Before and After: A $200 Kitchen Project Does Open Shelving the Renter-Friendly Way
There are tons of great renter-friendly kitchen ideas in Apartment Therapy’s Before and Afters that’ll prove that no kitchen is completely helpless. Even if you can’t do any permanent renovating, you can always add a bar cart, upgrade an appliance, play with contact paper on different surfaces, swap out some hardware, or swap out entire cabinet doors to create upscale open shelving.
Rental-friendly was the name of the game for Alicja Dworzak (@mynorfolknest) when it came to modifying her 2022 new-build kitchen. The space was already quite beautiful, but Alicja wanted to add a little more visual interest — and she needed to do it without making any permanent changes.
“Our kitchen in our apartment was nice and new, but it didn’t have much character, and I wasn’t in love with the gray-colored cabinets,” she says. “I always really wanted to add open shelving, but didn’t think it was possible because we were renting.”
Using plywood, 1×3 lumber, wood filler, wood glue, sandpaper, nails, natural stain, and peel-and-stick wallpaper (all for a total of about $200), Alicja proved herself wrong, and the results are beautiful. “I would definitely say this DIY was budget-friendly,” she says. “I saved a lot of money in doing this myself.”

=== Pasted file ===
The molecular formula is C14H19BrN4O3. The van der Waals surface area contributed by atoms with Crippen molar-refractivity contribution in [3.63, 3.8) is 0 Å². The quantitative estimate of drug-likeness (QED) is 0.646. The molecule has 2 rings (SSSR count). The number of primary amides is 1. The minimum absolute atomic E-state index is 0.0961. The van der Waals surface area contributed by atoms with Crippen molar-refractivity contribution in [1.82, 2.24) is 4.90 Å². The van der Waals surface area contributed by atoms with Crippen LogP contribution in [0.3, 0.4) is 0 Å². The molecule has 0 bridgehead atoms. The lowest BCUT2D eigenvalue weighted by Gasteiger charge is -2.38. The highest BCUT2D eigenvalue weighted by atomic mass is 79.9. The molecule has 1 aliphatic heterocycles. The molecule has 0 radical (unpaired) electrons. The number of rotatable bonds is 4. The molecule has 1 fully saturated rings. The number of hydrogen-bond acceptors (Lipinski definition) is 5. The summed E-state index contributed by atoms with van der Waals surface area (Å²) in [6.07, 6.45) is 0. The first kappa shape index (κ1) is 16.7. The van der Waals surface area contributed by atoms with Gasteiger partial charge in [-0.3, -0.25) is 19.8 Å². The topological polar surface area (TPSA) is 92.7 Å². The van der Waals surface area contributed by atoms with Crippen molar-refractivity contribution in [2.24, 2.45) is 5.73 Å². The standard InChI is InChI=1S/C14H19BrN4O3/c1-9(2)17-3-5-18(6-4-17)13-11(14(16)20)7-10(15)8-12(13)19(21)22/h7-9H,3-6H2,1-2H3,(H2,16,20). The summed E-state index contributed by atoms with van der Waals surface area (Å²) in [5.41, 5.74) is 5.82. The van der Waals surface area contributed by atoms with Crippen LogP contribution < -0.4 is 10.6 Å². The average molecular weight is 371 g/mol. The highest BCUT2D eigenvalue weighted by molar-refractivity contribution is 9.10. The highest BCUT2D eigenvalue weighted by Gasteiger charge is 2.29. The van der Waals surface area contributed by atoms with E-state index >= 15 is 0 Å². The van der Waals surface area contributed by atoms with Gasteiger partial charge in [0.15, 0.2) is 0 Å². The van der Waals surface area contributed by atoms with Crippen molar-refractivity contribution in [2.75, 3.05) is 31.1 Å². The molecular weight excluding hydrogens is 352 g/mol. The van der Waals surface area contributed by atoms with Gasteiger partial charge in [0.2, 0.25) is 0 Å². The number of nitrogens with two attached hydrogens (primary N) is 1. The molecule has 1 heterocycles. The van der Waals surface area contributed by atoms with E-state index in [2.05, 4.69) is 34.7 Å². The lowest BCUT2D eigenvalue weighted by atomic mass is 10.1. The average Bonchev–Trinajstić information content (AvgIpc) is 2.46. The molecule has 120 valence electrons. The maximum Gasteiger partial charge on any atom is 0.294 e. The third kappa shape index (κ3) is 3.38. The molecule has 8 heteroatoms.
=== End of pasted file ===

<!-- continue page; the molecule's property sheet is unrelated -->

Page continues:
Alicja started by measuring the existing shelving and then created chunkier wood shelves in the same dimensions. She made her shelves mostly out of plywood but used her 1x3s on the fronts for a polished-looking finish. It was her first time using her Rotorazer hand saw — “or any saw for that matter,” Alicja says. “It was definitely intimidating and took some practice, but once I made a few cuts and felt more comfortable, it went by quickly and easier than I anticipated.”
She attached the plywood with wood glue, filled all nail holes with wood filler, and sanded all the sides of the shelf. “I was worried there were going to be gaps and imperfections, but after lots of sanding and staining, I was quite happy with how they turned out,” Alicja says.
Alicja used Varathane’s Natural Interior Stain for a light blonde-ish look, and she repeated the process above for all three shelves. She used the cabinets’ existing shelf support pegs to hold the new shelves in place.“Before I inserted these new shelves, I added wall paper to the back of the cabinet to add more detail to the finished project,” Alicja says. “If I were to do this again, I would definitely add wallpaper to all sides of the existing interior cabinet — not just the back wall as I did. I feel like this would have completed the project better.” The good news is she can always buy another roll of her faux-concrete Photowall peel-and-stick and add it to the sides later.
For now, Alicja is pleased with the pop of industrial-chic style she added to her kitchen. “I love how these open shelves add depth and warmth to the previous very gray kitchen,” she says. “It makes the space feel more open.” Plus, it’s fun to play with different decor on the shelves and switch it around depending on the season, she adds.
“My advice to anyone about to start this project or any project is to remember it’s all a learning process,” Alicja says. You’re going to make mistakes, and that’s OK.” (Alicja, too, made a few measurement mistakes and had to do some re-cuts — but in the end, none of those mistakes are visible.) Her advice? “Have fun with it! Next time, it will be easier, and you’ll get more confident in each project you do.”
Inspired? Submit your own project here.